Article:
Continuing with the series, this time I want to highlight a very dangerous anti-pattern: using velocity as a performance metric. Before getting into the examples of how it applies to velocity, I want to first explain my view on metrics. I am in favour of metrics and coming up with interesting ways of displaying data (information visualization is a very interesting topic). However, the problem lies in the way that these metrics are used. There are two main types of metrics that I like to categorise as:

  • Diagnostics Metrics: these are informative measurements that the team uses to evaluate and improve it’s own process. The purpose of collecting them is to gain insight into where to improve, and to track whether the proposed improvements are taking effect. They are not associated to a particular individual or to how much value is being produced. They’re merely informative and should have a relatively short life-cycle. As soon as the process improves, another bottleneck will be identified and the team will propose new metrics to measure and improve that area.
  • Performance Metrics: these are measurements of how much value your process is delivering. These are the ones you should use to track your organisation’s performance, but they should be chosen very carefully. A good approach is to “measure up”. Value should be measured at the highest level possible, so that it doesn’t fall into one team’s (or individual’s) span of control. People tend to behave according to how they’re measured and if this metric is easy to game, it will be gamed. There should also be just a few of these metrics. An example of one such metric would be a Net Promoter Score (that measures how much your custumer is willing to recommend you to a friend) or some financial metric like Net Present Value (read Software By Numbers if this interests you). As you can see, these are very much outside of a team’s control and to be able to score high on them, they should try and do a good job (instead of gaming the numbers).

Going back to velocity, a very common mistake is to use it as a performance metric instead of diagnostics. Velocity doesn’t satisfy my criteria for a good performance measure. Quite the opposite, it’s a very easy metric to game (as mentioned in my previous posts). When approached as a performance metric, it’s common to see things like:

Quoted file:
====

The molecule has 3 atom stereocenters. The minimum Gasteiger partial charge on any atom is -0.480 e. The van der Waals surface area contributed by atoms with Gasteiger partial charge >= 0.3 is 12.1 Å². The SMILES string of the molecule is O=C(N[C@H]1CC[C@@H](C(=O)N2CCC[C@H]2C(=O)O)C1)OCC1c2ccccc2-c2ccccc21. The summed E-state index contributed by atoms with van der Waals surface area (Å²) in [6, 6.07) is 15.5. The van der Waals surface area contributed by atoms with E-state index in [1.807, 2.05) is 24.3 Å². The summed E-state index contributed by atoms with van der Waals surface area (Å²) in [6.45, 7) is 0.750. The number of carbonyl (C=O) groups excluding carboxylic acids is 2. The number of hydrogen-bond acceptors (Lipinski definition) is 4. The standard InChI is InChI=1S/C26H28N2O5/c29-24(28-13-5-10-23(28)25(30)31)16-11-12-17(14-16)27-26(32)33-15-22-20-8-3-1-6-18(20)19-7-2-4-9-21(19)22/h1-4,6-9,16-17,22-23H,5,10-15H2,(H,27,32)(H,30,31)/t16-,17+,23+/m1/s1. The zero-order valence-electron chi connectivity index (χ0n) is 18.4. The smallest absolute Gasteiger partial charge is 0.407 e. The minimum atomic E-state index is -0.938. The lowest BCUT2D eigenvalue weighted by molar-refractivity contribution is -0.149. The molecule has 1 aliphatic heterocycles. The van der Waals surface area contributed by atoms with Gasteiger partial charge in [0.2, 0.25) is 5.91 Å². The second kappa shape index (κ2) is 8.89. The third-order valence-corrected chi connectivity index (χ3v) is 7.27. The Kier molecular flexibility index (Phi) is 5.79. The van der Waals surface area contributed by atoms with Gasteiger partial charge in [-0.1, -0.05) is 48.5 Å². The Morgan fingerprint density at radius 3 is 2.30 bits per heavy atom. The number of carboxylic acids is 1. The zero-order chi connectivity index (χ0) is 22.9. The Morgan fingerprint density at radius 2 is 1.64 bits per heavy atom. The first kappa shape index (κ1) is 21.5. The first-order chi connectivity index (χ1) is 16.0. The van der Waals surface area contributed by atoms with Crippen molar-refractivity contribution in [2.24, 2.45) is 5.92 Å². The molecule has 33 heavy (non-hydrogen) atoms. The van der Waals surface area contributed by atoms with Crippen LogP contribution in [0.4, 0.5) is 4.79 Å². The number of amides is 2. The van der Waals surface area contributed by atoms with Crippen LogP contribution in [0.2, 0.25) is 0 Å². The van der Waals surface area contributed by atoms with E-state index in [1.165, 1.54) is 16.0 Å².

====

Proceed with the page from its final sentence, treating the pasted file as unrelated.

• Comparing velocity between teams: “Why is Team A slower than Team B?” Maybe because they estimate in different scales? Maybe their iteration length is different? Maybe the team composition is different? So many factors can influence velocity that it’s only useful to compare it within the same team, and even then just to identify trends. The absolute value doesn’t mean much.
  • Measuring individual velocity: as highlighted by Pat, this is a VERY DANGEROUS use of velocity, and it can actually harm your process and discourage collaboration.
  • A push to always increase velocity: it’s common to have a lower velocity in the beginning of a project, and that it tends to increase after a number of iterations. Inspite of that, I’ve seen teams pushing themselves to improve it when they reach a natural limit (Who doesn’t want to go faster, right?). Velocity measures the capability of your team to deliver and, as such, tends to stabilise itself (if you have a stable process and the number is not being gamed). A Control Chart could help you visualise that. As noted by Deming, in a stable process, the way to improve is to change the process.

It’s important to remember that velocity is a by-product of your current reality (your team, your processes, your tools). You can only improve your process once it’s stable and you know it’s current capacity. Velocity is just a health-check number that will tell your team’s capability. It will not tell you about how much value is being delivered or how fast you’re going. You can deliver a lot of points and make trade-offs on quality which, no matter how you measure it, will impact your ability to go fast in the long run. As uncle Bob says:

“The way to go fast, is to go well”

So let’s stop using velocity to measure performance and look at it as a diagnostic metric to improve our software delivery process.

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